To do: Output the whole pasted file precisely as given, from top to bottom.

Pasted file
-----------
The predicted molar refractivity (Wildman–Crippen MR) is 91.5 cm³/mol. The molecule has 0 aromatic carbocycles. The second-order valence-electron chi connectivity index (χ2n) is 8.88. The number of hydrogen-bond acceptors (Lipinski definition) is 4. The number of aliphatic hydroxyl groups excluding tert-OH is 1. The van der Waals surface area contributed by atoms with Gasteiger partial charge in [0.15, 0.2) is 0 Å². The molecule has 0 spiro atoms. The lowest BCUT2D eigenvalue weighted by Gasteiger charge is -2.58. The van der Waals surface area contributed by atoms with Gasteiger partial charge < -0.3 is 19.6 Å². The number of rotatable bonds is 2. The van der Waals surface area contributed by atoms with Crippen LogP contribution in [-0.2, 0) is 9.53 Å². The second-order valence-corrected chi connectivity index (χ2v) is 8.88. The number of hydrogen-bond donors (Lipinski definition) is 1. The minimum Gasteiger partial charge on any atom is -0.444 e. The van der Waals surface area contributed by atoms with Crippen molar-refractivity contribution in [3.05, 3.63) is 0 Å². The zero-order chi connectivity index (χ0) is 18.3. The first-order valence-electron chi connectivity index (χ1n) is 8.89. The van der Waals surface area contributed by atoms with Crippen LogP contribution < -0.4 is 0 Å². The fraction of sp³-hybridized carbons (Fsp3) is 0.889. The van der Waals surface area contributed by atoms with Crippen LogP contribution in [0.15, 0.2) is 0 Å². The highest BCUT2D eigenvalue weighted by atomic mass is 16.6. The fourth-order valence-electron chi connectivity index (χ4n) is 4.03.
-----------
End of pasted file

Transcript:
The predicted molar refractivity (Wildman–Crippen MR) is 91.5 cm³/mol. The molecule has 0 aromatic carbocycles. The second-order valence-electron chi connectivity index (χ2n) is 8.88. The number of hydrogen-bond acceptors (Lipinski definition) is 4. The number of aliphatic hydroxyl groups excluding tert-OH is 1. The van der Waals surface area contributed by atoms with Gasteiger partial charge in [0.15, 0.2) is 0 Å². The molecule has 0 spiro atoms. The lowest BCUT2D eigenvalue weighted by Gasteiger charge is -2.58. The van der Waals surface area contributed by atoms with Gasteiger partial charge < -0.3 is 19.6 Å². The number of rotatable bonds is 2. The van der Waals surface area contributed by atoms with Crippen LogP contribution in [-0.2, 0) is 9.53 Å². The second-order valence-corrected chi connectivity index (χ2v) is 8.88. The number of hydrogen-bond donors (Lipinski definition) is 1. The minimum Gasteiger partial charge on any atom is -0.444 e. The van der Waals surface area contributed by atoms with Crippen molar-refractivity contribution in [3.05, 3.63) is 0 Å². The zero-order chi connectivity index (χ0) is 18.3. The first-order valence-electron chi connectivity index (χ1n) is 8.89. The van der Waals surface area contributed by atoms with Crippen LogP contribution < -0.4 is 0 Å². The fraction of sp³-hybridized carbons (Fsp3) is 0.889. The van der Waals surface area contributed by atoms with Crippen LogP contribution in [0.15, 0.2) is 0 Å². The highest BCUT2D eigenvalue weighted by atomic mass is 16.6. The fourth-order valence-electron chi connectivity index (χ4n) is 4.03.